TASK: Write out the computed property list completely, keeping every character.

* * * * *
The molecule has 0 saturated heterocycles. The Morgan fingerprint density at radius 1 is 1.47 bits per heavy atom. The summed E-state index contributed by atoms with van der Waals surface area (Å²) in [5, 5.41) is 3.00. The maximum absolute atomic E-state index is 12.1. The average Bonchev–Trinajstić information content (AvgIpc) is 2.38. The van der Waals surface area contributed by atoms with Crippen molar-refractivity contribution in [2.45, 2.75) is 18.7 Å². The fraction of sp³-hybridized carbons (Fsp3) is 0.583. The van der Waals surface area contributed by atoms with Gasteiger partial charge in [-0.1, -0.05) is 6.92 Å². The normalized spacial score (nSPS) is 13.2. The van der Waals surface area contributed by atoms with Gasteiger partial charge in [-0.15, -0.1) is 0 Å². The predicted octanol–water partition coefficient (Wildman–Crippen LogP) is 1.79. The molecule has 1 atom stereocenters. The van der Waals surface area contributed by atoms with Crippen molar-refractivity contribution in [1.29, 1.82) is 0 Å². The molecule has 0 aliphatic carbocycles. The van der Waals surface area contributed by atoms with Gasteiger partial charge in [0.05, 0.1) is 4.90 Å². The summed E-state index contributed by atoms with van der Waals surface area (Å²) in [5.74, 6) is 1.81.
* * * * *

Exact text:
The molecule has 0 saturated heterocycles. The Morgan fingerprint density at radius 1 is 1.47 bits per heavy atom. The summed E-state index contributed by atoms with van der Waals surface area (Å²) in [5, 5.41) is 3.00. The maximum absolute atomic E-state index is 12.1. The average Bonchev–Trinajstić information content (AvgIpc) is 2.38. The van der Waals surface area contributed by atoms with Crippen molar-refractivity contribution in [2.45, 2.75) is 18.7 Å². The fraction of sp³-hybridized carbons (Fsp3) is 0.583. The van der Waals surface area contributed by atoms with Gasteiger partial charge in [-0.1, -0.05) is 6.92 Å². The normalized spacial score (nSPS) is 13.2. The van der Waals surface area contributed by atoms with Gasteiger partial charge in [-0.15, -0.1) is 0 Å². The predicted octanol–water partition coefficient (Wildman–Crippen LogP) is 1.79. The molecule has 1 atom stereocenters. The van der Waals surface area contributed by atoms with Crippen molar-refractivity contribution in [1.29, 1.82) is 0 Å². The molecule has 0 aliphatic carbocycles. The van der Waals surface area contributed by atoms with Gasteiger partial charge in [0.05, 0.1) is 4.90 Å². The summed E-state index contributed by atoms with van der Waals surface area (Å²) in [5.74, 6) is 1.81.